The Three Musketeers are still doing the rounds, as they have done many times before. Stephen Herek explains his attempt to avoid the biggest pitfall of the remake: repetition.

FILM / Box Office Charts

----------------------------------------------------------------- TOP 10 LONDON ----------------------------------------------------------------- 1 (-) Schindler's List. . . . . . . . .US 2 ( 3) The Age Of Innocence. . . . . . US 3 ( 1) Mrs Doubtfire . . . . . . . . . US 4 ( 2) In The Name Of The Father. .US/Ire 5 ( 4) The Three Musketeers. . . . . . US 6 (-) A Bronx Tale. . . . . . . . . . .US 7 ( 5) Wayne's World 2. . . . . . . . .US 8 ( 7) The Remains Of The Day. . . . . UK 9 ( 6) Manhattan Murder Mystery. . . . US 10 ( 8) Free Willy. . . . . . . . . . . US ----------------------------------------------------------------- TOP 10 UK ----------------------------------------------------------------- 1 ( 1) Mrs Doubtfire. . . . . . . . . .US 2 ( 4) Free Willy. . . . . . . . . . . US 3 ( 2) Wayne's World 2. . . . . . . . .US 4 ( 3) The Three Musketeers. . . . . . US 5 ( 5) In The Name Of The Father . US/Ire 6 (10) The Age Of Innocence. . . . . . US 7 ( 6) Aladdin. . . . . . . . . . . . .US 8 ( 7) The Remains Of The Day. . . . . UK 9 (-) A Bronx Tale. . . . . . . . . . .US 10 (-) Schindler's List. . . . . . . . .US ----------------------------------------------------------------- Charts compiled by Screen International -----------------------------------------------------------------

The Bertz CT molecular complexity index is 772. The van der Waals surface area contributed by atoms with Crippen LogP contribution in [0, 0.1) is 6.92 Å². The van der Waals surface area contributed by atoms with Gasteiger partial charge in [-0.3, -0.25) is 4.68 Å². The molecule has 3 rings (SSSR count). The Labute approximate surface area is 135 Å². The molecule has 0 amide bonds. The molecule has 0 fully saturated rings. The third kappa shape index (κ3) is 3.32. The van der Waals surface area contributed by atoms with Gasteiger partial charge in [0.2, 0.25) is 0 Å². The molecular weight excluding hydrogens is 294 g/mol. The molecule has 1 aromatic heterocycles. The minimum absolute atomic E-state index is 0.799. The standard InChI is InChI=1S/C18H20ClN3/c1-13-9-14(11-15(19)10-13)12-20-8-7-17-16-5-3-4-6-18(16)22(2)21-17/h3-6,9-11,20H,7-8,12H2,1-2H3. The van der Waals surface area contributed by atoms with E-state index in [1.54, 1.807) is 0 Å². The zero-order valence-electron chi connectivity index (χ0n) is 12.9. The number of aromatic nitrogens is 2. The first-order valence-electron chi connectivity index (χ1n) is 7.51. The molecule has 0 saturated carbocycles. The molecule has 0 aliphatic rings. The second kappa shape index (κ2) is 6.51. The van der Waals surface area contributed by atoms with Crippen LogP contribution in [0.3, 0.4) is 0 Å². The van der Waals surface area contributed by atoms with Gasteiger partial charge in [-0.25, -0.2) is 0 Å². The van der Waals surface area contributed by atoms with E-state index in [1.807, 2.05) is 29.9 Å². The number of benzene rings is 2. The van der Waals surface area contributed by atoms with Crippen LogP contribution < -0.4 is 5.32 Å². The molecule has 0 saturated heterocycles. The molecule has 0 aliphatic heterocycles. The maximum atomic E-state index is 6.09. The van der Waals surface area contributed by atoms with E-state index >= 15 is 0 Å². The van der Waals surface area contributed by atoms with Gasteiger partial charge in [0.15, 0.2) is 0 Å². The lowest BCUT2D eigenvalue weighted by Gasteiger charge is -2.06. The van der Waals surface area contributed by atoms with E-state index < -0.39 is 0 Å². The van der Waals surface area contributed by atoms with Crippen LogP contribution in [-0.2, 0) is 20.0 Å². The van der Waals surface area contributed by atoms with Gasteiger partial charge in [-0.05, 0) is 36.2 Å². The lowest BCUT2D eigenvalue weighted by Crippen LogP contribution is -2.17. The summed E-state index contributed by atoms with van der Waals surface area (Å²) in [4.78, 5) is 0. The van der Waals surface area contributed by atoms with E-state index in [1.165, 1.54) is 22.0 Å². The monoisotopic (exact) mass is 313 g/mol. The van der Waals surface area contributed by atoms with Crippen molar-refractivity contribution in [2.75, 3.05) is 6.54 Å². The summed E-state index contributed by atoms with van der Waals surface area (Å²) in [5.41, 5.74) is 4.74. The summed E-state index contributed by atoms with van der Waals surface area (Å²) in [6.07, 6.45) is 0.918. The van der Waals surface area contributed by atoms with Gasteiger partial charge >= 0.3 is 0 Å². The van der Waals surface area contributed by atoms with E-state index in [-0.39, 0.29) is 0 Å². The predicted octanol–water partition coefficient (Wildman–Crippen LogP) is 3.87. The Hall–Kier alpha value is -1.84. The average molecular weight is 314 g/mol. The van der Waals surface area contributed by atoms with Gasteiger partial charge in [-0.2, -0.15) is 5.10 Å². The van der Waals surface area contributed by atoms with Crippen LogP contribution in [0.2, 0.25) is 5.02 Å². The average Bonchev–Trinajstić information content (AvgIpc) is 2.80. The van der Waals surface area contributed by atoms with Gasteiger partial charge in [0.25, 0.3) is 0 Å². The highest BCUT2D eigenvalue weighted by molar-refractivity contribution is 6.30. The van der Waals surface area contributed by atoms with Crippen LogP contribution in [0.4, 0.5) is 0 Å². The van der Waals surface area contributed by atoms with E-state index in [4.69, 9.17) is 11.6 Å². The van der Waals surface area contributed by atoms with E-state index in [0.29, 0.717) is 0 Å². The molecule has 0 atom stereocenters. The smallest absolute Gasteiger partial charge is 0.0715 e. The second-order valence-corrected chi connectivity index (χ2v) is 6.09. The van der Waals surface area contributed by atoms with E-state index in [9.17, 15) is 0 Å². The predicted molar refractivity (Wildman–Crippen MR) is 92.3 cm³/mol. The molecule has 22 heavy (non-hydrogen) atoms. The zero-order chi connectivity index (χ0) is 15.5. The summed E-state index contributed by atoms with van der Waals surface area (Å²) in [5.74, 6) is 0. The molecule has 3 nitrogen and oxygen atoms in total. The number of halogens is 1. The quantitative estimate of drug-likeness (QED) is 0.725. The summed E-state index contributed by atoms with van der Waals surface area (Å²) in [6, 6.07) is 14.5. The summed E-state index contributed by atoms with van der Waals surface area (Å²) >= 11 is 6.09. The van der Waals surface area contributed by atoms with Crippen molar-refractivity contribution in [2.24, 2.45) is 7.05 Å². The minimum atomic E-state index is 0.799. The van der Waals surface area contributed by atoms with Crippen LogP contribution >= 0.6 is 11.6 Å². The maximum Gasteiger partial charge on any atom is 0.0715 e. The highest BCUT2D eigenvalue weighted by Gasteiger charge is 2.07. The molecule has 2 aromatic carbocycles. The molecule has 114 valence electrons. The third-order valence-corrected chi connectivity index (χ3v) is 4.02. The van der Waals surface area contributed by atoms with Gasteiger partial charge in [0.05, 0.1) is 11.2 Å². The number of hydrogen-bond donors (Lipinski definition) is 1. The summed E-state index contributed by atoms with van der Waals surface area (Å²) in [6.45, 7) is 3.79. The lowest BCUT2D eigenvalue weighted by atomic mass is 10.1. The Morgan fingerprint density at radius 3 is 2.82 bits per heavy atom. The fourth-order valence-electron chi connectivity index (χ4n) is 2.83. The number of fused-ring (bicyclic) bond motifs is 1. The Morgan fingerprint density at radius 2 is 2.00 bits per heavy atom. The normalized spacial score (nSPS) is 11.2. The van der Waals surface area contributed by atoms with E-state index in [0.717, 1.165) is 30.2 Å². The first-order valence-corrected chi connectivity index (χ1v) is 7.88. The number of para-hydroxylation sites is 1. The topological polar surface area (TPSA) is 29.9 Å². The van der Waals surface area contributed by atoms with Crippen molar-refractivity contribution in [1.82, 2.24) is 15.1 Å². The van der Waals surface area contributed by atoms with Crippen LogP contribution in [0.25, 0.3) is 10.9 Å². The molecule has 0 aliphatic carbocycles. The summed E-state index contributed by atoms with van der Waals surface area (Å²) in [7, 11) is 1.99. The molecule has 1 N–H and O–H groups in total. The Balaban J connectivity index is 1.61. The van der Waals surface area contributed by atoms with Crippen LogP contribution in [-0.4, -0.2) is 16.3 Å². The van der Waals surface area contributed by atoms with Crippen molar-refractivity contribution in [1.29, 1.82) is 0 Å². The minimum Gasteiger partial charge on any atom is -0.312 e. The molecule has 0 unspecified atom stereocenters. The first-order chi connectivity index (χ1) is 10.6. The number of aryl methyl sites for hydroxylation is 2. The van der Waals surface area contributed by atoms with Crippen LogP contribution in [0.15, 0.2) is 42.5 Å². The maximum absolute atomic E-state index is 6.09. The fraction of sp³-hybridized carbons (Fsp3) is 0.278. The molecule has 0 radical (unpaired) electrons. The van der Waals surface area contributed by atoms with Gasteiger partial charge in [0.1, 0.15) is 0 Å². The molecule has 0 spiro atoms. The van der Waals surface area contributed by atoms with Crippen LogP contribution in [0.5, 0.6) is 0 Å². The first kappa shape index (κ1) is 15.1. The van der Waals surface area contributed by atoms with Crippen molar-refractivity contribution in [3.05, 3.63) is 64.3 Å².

Letter: The walk out that never was

IRVING Wardle's anecdote about Ralph Richardson walking out on Basil Dean ('Art of luvvie flouncing makes a comeback', 13 February), appeared in print in 1966 in Letters From an Actor by William Redford. I am sorry to spoil a good story but my 1967 English edition has a sticker which reads, 'Author's note. Since publication of Letters From an Actor, Mr Basil Dean and Sir Ralph Richardson have strongly denied that there is any truth in the anecdote concerning them which appears on pages 51 and 52 of this book. I told it in good faith but I am now quite certain that it has no foundation in fact'.